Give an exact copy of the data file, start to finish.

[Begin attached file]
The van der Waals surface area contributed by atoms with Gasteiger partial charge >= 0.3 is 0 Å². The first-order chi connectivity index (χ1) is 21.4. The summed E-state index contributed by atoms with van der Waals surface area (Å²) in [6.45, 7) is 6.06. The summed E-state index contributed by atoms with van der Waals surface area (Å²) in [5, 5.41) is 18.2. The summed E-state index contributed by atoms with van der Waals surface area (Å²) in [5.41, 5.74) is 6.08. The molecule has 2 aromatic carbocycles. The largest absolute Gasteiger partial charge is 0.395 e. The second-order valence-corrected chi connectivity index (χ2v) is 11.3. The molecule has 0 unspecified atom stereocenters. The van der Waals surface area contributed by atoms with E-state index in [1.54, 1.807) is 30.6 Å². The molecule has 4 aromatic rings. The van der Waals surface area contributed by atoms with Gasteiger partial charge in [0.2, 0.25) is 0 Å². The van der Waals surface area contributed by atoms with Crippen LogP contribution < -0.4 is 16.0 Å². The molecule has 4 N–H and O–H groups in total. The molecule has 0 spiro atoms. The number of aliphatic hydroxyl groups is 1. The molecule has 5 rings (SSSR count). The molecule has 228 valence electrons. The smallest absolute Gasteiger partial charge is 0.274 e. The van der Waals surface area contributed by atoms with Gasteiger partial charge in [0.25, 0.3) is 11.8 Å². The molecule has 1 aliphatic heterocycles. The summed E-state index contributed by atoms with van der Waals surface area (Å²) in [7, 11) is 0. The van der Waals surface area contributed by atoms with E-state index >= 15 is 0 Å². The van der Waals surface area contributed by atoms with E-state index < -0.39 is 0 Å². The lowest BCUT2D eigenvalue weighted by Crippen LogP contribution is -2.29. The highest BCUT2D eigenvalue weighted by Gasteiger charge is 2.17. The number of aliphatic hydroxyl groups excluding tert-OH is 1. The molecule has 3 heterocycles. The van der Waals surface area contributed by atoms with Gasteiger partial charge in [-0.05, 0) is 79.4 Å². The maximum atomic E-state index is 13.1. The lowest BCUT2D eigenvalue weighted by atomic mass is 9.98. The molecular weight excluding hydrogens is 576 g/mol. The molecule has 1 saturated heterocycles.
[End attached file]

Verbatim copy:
The van der Waals surface area contributed by atoms with Gasteiger partial charge >= 0.3 is 0 Å². The first-order chi connectivity index (χ1) is 21.4. The summed E-state index contributed by atoms with van der Waals surface area (Å²) in [6.45, 7) is 6.06. The summed E-state index contributed by atoms with van der Waals surface area (Å²) in [5, 5.41) is 18.2. The summed E-state index contributed by atoms with van der Waals surface area (Å²) in [5.41, 5.74) is 6.08. The molecule has 2 aromatic carbocycles. The largest absolute Gasteiger partial charge is 0.395 e. The second-order valence-corrected chi connectivity index (χ2v) is 11.3. The molecule has 0 unspecified atom stereocenters. The van der Waals surface area contributed by atoms with E-state index in [1.54, 1.807) is 30.6 Å². The molecule has 4 aromatic rings. The van der Waals surface area contributed by atoms with Gasteiger partial charge in [0.2, 0.25) is 0 Å². The van der Waals surface area contributed by atoms with Crippen LogP contribution < -0.4 is 16.0 Å². The molecule has 4 N–H and O–H groups in total. The molecule has 0 spiro atoms. The number of aliphatic hydroxyl groups is 1. The molecule has 5 rings (SSSR count). The molecule has 228 valence electrons. The smallest absolute Gasteiger partial charge is 0.274 e. The van der Waals surface area contributed by atoms with Gasteiger partial charge in [0.25, 0.3) is 11.8 Å². The molecule has 1 aliphatic heterocycles. The summed E-state index contributed by atoms with van der Waals surface area (Å²) in [7, 11) is 0. The van der Waals surface area contributed by atoms with E-state index >= 15 is 0 Å². The van der Waals surface area contributed by atoms with E-state index < -0.39 is 0 Å². The lowest BCUT2D eigenvalue weighted by Crippen LogP contribution is -2.29. The highest BCUT2D eigenvalue weighted by Gasteiger charge is 2.17. The number of aliphatic hydroxyl groups excluding tert-OH is 1. The molecule has 3 heterocycles. The van der Waals surface area contributed by atoms with Gasteiger partial charge in [-0.05, 0) is 79.4 Å². The maximum atomic E-state index is 13.1. The lowest BCUT2D eigenvalue weighted by atomic mass is 9.98. The molecular weight excluding hydrogens is 576 g/mol. The molecule has 1 saturated heterocycles.